ROBERT PINSKY: Drought, in poetry, has often served to represent spiritual dryness, as in Gerard Manley Hopkins' memorable plea, "Mine, O thou lord of life, send my roots rain."
Maybe the most striking image of craving a rain that holds off is in a sonnet by the nineteenth- century American poet Frederick Goddard Tuckerman. Tuckerman compares the moment when yet another day ends with no rain, darkness falling after the red sunset without relief--and the
other, midday moment, when a storm threatens but fails:
And so the day drops by; the horizon draws
The fading sun, and we stand struck in grief,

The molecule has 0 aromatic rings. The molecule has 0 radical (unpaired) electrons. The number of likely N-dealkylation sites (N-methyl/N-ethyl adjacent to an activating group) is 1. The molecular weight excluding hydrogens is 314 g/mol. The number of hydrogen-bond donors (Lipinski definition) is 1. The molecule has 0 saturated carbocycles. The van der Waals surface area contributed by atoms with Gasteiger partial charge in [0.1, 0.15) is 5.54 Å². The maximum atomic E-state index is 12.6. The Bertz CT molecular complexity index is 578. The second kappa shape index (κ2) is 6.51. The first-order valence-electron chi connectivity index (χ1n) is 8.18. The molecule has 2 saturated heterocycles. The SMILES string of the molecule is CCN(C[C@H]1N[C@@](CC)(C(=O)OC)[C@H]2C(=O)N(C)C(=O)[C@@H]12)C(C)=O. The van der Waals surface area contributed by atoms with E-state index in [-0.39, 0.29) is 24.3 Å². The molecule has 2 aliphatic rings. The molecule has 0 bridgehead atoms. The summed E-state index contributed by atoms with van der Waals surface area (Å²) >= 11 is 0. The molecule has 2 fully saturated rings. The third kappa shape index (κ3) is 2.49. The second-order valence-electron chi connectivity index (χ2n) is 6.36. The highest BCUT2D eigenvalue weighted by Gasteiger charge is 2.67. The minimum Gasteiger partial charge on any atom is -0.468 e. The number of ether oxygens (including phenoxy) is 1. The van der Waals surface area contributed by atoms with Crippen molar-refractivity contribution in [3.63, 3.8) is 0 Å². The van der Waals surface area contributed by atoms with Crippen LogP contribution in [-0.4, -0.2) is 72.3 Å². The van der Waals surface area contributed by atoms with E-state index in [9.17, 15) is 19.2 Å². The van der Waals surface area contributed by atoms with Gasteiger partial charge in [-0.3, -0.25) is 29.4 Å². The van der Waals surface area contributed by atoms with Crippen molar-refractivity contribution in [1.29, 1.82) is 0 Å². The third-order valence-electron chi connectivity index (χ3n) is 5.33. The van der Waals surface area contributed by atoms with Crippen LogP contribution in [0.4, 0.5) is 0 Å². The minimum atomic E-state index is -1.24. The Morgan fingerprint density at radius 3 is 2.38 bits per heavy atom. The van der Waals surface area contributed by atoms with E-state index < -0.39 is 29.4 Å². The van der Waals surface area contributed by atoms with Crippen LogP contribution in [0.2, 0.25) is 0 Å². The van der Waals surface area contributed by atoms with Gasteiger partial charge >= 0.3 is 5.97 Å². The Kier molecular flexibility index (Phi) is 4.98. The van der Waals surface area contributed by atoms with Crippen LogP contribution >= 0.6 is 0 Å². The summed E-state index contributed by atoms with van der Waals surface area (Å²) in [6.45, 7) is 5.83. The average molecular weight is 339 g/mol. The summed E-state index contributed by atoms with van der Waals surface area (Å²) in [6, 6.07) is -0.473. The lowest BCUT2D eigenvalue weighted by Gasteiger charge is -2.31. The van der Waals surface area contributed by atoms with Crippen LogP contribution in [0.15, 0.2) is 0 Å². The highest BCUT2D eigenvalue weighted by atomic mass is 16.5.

Failing to find our haven of relief,--
Wide of the way, nor sure to turn or pause,
And weep to view how fast the splendour wanes
And scarcely heed that yet some share remains
Of the red after-light, some time to mark,
Some space between the sundown and the dark.
But not for him those golden calms succeed
Who while the day is high and glory reigns
Sees it go by,--as the dim pampas plain,
Hoary with salt and gray with bitter weed,
Sees the vault blacken, feels the dark wind strain,
Hears the dry thunder roll, and knows no rain.